The target is ambitious but it is achievable given the facilities for production of generic medicines in the country. That the local pharmaceutical companies meet 97 per cent of the country's need for medicine surely goes to their credit as well as points to their manufacturing capacity. But to lift the production volume to a level where the 2022's export size of medicine worth $189 million can be raised to $1.0 billion to $4.0 billion to $40 billion ---albeit at different stages --- is quite challenging. For its plus point, the country has 213 pharmaceutical companies in operation with a domestic market size of $3.32 billion. What is particularly savouring is the fact that nine companies have already received regulatory approval from highly reputed authorities like MHRA, EU countries, US FDA and WHO PQ. Eleven others are joining the club soon to make a total of 20.
Clearly, there is no question about the performance of the local drug companies as those are capable of producing all types of dosage forms such as tablets, capsules, liquid preparation, dry suspensions, injections, nasal spray and granules in sachets. Also to enhance the capacity for production of active pharmaceutical ingredients (APIs), an API park has been set up in Munshiganj where 27 companies will join the 15 such manufacturing establishments already in operation. Locally produced APIs, raw materials of drugs, are all set to make the already cheaper production cost of medicines further cheaper as well as boost self-sufficiency of the country's pharmaceutical industry. The hope expressed by Abdul Muktadir, chairman and managing director of the Incepta Pharmaceuticals Ltd., while presenting a paper on "Pharmaceutical and healthcare in Bangladesh: Investing for growth, global integration and post-Least Developed Country (LDC) market opportunities" is unlikely to be misplaced. As the title of the subject suggests, it has focused on the prospects of the country's drug industry in a session of the Bangladesh Business Summit 2023 on the concluding day.
All this shows that the country is moving in the right direction to take the pharmaceutical industry to the levels where its expertise is well complemented by the local supply chain of ingredients for drugs. But more will be needed to grab the global market of generic medicines. The existing capacity of the 213 drug companies are not sufficient for turning all of them producers of quality medicines of international standard. Only the leading pharmaceuticals with approval from internationally reputed regulatory authorities can go for export in a big way. Even then they will have to add infrastructural facilities to their existing units if they are serious about seizing even a one per cent share of the global generic medicine market worth $400 billion.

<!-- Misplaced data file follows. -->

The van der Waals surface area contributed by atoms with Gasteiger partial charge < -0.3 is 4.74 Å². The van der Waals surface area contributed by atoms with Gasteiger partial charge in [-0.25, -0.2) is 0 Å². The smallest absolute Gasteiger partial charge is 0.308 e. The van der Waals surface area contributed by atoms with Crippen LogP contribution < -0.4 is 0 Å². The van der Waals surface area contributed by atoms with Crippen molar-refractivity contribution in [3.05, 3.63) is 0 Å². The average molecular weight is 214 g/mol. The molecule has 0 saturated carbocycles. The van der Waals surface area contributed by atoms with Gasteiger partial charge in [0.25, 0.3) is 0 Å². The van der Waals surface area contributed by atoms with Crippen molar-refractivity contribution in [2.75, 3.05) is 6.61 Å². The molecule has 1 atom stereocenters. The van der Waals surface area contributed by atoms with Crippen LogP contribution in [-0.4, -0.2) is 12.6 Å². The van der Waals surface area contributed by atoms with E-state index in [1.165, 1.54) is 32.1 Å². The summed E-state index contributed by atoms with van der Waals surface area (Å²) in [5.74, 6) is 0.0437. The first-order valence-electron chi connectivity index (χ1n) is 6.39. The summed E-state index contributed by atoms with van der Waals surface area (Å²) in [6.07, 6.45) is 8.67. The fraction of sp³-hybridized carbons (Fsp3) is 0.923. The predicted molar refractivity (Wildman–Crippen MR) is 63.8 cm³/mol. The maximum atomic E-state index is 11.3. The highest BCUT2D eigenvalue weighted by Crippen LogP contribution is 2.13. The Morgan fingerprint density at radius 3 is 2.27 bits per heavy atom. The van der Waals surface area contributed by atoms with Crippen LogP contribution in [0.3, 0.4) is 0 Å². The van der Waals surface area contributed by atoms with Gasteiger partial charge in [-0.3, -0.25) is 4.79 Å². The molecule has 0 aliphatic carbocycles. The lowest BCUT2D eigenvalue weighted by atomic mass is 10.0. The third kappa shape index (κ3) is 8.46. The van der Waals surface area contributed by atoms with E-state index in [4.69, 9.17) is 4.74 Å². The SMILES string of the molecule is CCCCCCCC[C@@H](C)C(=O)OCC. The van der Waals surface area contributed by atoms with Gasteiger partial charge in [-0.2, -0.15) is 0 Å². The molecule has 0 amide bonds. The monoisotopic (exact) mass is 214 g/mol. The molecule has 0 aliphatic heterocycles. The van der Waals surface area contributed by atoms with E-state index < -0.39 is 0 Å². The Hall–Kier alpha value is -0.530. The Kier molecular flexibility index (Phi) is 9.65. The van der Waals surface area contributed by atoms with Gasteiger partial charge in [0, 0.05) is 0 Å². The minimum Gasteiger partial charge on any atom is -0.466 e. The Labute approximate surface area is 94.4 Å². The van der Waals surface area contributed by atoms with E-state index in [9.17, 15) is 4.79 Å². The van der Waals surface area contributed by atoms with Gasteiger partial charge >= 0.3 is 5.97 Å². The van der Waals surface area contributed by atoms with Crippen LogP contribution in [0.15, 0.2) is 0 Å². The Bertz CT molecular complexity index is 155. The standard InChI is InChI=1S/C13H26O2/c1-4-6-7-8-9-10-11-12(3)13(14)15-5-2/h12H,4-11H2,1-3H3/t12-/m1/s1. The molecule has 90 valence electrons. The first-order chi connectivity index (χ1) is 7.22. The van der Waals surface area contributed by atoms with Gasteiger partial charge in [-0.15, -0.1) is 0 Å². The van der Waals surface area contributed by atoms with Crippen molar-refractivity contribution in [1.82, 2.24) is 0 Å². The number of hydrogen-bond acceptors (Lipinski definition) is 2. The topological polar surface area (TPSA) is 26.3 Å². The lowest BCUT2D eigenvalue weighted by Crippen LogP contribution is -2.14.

Infrastructural development apart, the industry will have to be considered a thrust sector and given the policy support for its flourishing as a technologically superior sector to garment industry. Thus it stands to diversify the country's export basket. As a specialised sector, it will need highly knowledgeable and skilled manpower. Even then the industry will have to face the challenge of elimination of waivers on patented drugs when it graduates to a developing country. But there will be opportunities as well when drugs worth $150 billion will be off-patented. So, negotiations with the World Trade Organisation (WTO) for extension of waivers on drugs already in the market, on the one hand, and taking advantage of the off-patented medicines, on the other, can help achieve the target envisaged.